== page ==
Convolution in Practice

Find out why convolutional and pooling layers are the building blocks of Convolutional Neural Networks.

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When it comes to real-life applications, most images are in fact a 3D tensor with width, height, and 3 channels (R,G,B) as dimensions.

In that case, the kernel should also be a 3D tensor (k×k×channelsk \times k \times channels). Each kernel will produce a 2D feature map. Remember the sliding happens only across width and height. We just take the dot product of all the input channels on the computation. Each kernel will produce 1 output channel.

In practice, we tend to use more than 1 kernel in order to capture different kinds of features at the same time.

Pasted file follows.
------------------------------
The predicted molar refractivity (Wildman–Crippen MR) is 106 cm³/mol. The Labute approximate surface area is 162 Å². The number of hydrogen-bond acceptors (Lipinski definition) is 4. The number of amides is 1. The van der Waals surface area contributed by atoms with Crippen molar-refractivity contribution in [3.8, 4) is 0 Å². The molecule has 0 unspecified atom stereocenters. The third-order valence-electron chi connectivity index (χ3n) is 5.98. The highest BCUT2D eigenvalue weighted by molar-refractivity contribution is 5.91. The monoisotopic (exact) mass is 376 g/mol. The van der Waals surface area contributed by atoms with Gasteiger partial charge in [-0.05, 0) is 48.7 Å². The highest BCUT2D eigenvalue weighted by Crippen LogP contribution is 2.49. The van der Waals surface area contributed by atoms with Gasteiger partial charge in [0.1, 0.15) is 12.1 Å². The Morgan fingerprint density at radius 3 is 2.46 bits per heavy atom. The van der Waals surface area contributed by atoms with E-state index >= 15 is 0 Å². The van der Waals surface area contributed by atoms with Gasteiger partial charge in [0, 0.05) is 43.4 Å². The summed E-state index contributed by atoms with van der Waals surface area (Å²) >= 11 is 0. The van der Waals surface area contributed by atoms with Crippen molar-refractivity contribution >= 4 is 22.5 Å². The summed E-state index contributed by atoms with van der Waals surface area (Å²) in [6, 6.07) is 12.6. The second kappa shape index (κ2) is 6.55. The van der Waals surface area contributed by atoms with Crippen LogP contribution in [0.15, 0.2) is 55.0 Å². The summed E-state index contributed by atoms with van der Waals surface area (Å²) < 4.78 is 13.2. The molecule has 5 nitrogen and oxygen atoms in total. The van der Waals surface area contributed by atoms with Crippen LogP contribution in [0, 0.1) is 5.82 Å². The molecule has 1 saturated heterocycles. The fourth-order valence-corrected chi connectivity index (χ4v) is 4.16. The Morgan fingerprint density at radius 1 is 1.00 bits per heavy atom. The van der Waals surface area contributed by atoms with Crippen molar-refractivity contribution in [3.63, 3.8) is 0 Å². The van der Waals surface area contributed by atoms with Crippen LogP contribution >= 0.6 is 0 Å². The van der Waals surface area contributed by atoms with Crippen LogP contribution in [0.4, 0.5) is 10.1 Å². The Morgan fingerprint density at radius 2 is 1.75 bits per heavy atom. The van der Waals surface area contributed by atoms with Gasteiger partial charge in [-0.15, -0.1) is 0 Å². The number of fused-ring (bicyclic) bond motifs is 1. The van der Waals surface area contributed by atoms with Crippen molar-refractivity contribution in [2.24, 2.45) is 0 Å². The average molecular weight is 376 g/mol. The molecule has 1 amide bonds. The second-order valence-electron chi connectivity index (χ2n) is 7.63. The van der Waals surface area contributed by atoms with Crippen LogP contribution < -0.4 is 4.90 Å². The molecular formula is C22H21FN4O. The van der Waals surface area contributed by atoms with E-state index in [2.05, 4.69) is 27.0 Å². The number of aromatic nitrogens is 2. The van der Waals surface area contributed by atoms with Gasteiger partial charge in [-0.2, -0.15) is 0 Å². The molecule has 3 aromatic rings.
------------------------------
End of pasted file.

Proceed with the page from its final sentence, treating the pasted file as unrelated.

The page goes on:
A convolutional layer
A convolutional layer

As you may have guessed, our learnable weights are now the values of our filters and can be trained with backpropagation, as usual. We can add a bias into each filter as well.

Convolutional layers can be stacked on top of others. Since convolutions are linear operators, we include non-linear activation functions in between just as we did in fully connected layers.

To recap, you have to think in terms of input channels, output channels, and kernel size. And that is exactly how we are going to define it in Pytorch.

To define a convolutional network in Pytorch, we have:

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